It was a shorter cycle tour than I would have liked, but three weeks provided plenty of time to traverse two of Africa’s smallest countries – Rwanda and Burundi. Both provided some of the most diverse terrain and well-paved roads I’ve cycled on in Africa.

In 2011 I spent a week cycling through Rwanda, but this was my first visit to Burundi. Here are a selection of photos from western Tanzania and Rwanda. In the following post I will include those from Burundi. Most of these pictures were taken with my Nikon D90 and a fixed 35mm lens. For a number of on-the-road situations I found this to be a far easier and simpler lens to travel with than the bulk of a telephoto lens.

A climb from Bukoba soon brought with it wide open views of the Katoke region of western Tanzania. Travelling with rear panniers and just 12-15kg made for faster progress up the hills.

Single-speed Chinese and Indian bicycles loaded with plantain are a common sight in north western Tanzania. Loads of 100kg+ are transported to local markets. 

The River Kagera acts as a border between Tanzania and Rwanda. It drains into Lake Victoria in Uganda, but the headwaters of this river begin in Burundi and form the source of the River Nile.

Not all bicycles in Africa are the same. This hand-cranked tricycle is made to be used by the disabled, although this able-bodied young boy was using it to transport a jerry-can of water in eastern Rwanda. 

Pineapples were in season and a good reason to stop when I saw them being sold on the roadside. My front rack always has space for a pineapple to be strapped onto. 

Plantain in Rwanda is more commonly known as matoke. It’s a food staple in this part of Africa and can be eaten at any point during the day.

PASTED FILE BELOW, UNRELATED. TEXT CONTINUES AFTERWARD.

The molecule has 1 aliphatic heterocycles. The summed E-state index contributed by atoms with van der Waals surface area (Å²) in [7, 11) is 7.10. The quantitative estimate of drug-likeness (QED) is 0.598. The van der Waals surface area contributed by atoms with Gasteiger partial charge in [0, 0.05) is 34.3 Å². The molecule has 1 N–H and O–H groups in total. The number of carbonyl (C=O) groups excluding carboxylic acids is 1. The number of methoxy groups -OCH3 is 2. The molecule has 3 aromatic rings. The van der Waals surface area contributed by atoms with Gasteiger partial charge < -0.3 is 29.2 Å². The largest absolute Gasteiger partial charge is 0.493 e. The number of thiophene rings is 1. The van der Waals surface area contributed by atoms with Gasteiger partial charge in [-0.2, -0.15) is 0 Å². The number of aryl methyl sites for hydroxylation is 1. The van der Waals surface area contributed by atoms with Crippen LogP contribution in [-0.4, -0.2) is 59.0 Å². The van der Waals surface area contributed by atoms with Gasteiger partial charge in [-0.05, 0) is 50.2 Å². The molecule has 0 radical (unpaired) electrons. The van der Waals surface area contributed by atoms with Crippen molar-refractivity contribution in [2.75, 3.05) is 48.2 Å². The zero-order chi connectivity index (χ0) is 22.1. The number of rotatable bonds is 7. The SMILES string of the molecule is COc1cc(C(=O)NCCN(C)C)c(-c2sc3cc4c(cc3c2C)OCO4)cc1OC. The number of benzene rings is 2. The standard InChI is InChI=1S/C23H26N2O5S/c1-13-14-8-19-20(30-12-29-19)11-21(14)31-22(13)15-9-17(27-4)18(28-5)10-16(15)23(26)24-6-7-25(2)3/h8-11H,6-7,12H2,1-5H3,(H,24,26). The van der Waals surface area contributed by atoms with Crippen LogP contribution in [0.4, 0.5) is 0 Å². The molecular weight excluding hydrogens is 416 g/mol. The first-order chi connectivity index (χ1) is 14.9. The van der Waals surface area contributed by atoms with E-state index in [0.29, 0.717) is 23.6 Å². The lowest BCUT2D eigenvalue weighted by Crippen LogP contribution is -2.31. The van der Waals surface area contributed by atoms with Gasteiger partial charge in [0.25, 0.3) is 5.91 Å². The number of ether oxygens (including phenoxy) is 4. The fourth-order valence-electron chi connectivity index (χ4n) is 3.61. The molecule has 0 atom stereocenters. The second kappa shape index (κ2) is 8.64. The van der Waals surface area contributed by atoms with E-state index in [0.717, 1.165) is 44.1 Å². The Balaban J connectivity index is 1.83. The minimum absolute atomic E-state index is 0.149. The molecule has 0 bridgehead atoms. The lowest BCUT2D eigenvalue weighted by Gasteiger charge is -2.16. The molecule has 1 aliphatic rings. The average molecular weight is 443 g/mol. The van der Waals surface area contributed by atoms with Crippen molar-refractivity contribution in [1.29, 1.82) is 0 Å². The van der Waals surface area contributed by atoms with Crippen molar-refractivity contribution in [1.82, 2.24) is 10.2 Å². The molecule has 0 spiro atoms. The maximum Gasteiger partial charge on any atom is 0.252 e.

In Kigali I arranged to meet up with Dave Conroy. In 2009 he quit his job in Canada and started cycling. He’s been in Africa for the past few years, slowly making his way north with no end goal in sight. We teamed up and cycled together through Rwanda, Burundi and back to Tanzania. 

Finding a bar with a pool table is never that hard in urban Africa. Dave and I spent several nights out in Kigali. 

Beer advertisements are common in Rwanda. Primus is Central Africa’s most famous beer and is brewed in Rwanda, Burundi, Congo (DRC) and the Republic of the Congo. Bottles are sensibly sized at 720ml and the beer is 5% in alcohol. It’s not Africa’s best beer, but at under a $1 a bottle I have no complaints. 

Visiting Kigali’s Genocide Memorial Centre was a sober reminder of the country’s dark past. During a three month period in 1994 almost 1 million people were brutally killed. 

African children are always happy to see their picture on the digital screen of a camera.We stopped at the roadside during a climb out of Kigali to find a group of the women selling bottles of Amarula containing  honey.

Small cafes selling tea and food are easy to find in Rwanda. Tea is either black or more commonly milk tea.

Rwanda has some excellent coffee, but it’s almost exclusively grown for an export market. This makes finding places to drink Rwandan coffee in Rwanda more challenging. The same is true in countries like Kenya, Tanzania, Uganda and Burundi. Fortunately in the town of Butare we were able to find an excellent cafe where local coffee is ground in front of you. I left with 1kg in my bags. 

Using a 35mm fixed lens made taking pictures much faster and easier.

The road  south from Butare towards the Burundian border becomes increasingly scenic. Rwanda is one of the most densely populated countries on the continent. Almost all land is cultivated, but fertile enough to grow a wide range of crops. The result is a lush and scenic patchwork of tilled fields.

Cycling in rural Africa always brings with it curiosity from school children. Despite the infrastructural development that has taken place in Rwanda within the last two decades, most villages still lack power.